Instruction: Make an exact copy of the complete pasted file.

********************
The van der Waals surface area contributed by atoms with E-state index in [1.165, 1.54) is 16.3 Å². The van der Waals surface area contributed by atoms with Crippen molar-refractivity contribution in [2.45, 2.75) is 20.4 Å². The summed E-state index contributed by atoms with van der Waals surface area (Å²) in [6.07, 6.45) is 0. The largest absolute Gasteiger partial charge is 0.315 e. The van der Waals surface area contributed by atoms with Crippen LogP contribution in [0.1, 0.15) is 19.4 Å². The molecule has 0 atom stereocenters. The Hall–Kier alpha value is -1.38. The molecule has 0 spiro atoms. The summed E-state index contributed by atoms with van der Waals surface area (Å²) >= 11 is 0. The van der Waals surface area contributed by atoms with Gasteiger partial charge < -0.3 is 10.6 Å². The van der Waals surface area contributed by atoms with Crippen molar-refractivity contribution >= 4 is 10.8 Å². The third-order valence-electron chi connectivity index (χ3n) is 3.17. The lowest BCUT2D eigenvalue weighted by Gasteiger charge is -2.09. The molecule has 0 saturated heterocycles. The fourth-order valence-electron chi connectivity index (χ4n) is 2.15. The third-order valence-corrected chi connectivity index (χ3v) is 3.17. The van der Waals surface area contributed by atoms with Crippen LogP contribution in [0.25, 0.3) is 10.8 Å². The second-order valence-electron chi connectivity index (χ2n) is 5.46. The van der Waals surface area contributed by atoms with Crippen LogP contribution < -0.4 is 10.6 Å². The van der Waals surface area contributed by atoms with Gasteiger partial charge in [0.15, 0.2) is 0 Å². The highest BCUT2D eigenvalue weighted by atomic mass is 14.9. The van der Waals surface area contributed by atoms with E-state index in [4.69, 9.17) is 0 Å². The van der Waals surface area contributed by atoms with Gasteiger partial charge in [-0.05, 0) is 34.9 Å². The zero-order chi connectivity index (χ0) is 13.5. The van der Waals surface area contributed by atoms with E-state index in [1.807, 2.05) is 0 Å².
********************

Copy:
The van der Waals surface area contributed by atoms with E-state index in [1.165, 1.54) is 16.3 Å². The van der Waals surface area contributed by atoms with Crippen molar-refractivity contribution in [2.45, 2.75) is 20.4 Å². The summed E-state index contributed by atoms with van der Waals surface area (Å²) in [6.07, 6.45) is 0. The largest absolute Gasteiger partial charge is 0.315 e. The van der Waals surface area contributed by atoms with Crippen LogP contribution in [0.1, 0.15) is 19.4 Å². The molecule has 0 atom stereocenters. The Hall–Kier alpha value is -1.38. The molecule has 0 spiro atoms. The summed E-state index contributed by atoms with van der Waals surface area (Å²) >= 11 is 0. The van der Waals surface area contributed by atoms with Gasteiger partial charge < -0.3 is 10.6 Å². The van der Waals surface area contributed by atoms with Crippen molar-refractivity contribution >= 4 is 10.8 Å². The third-order valence-electron chi connectivity index (χ3n) is 3.17. The lowest BCUT2D eigenvalue weighted by Gasteiger charge is -2.09. The molecule has 0 saturated heterocycles. The fourth-order valence-electron chi connectivity index (χ4n) is 2.15. The third-order valence-corrected chi connectivity index (χ3v) is 3.17. The van der Waals surface area contributed by atoms with Crippen LogP contribution in [0.25, 0.3) is 10.8 Å². The second-order valence-electron chi connectivity index (χ2n) is 5.46. The van der Waals surface area contributed by atoms with Crippen LogP contribution < -0.4 is 10.6 Å². The van der Waals surface area contributed by atoms with Gasteiger partial charge in [0.15, 0.2) is 0 Å². The highest BCUT2D eigenvalue weighted by atomic mass is 14.9. The van der Waals surface area contributed by atoms with E-state index in [4.69, 9.17) is 0 Å². The van der Waals surface area contributed by atoms with Gasteiger partial charge in [-0.05, 0) is 34.9 Å². The zero-order chi connectivity index (χ0) is 13.5. The van der Waals surface area contributed by atoms with E-state index in [1.807, 2.05) is 0 Å².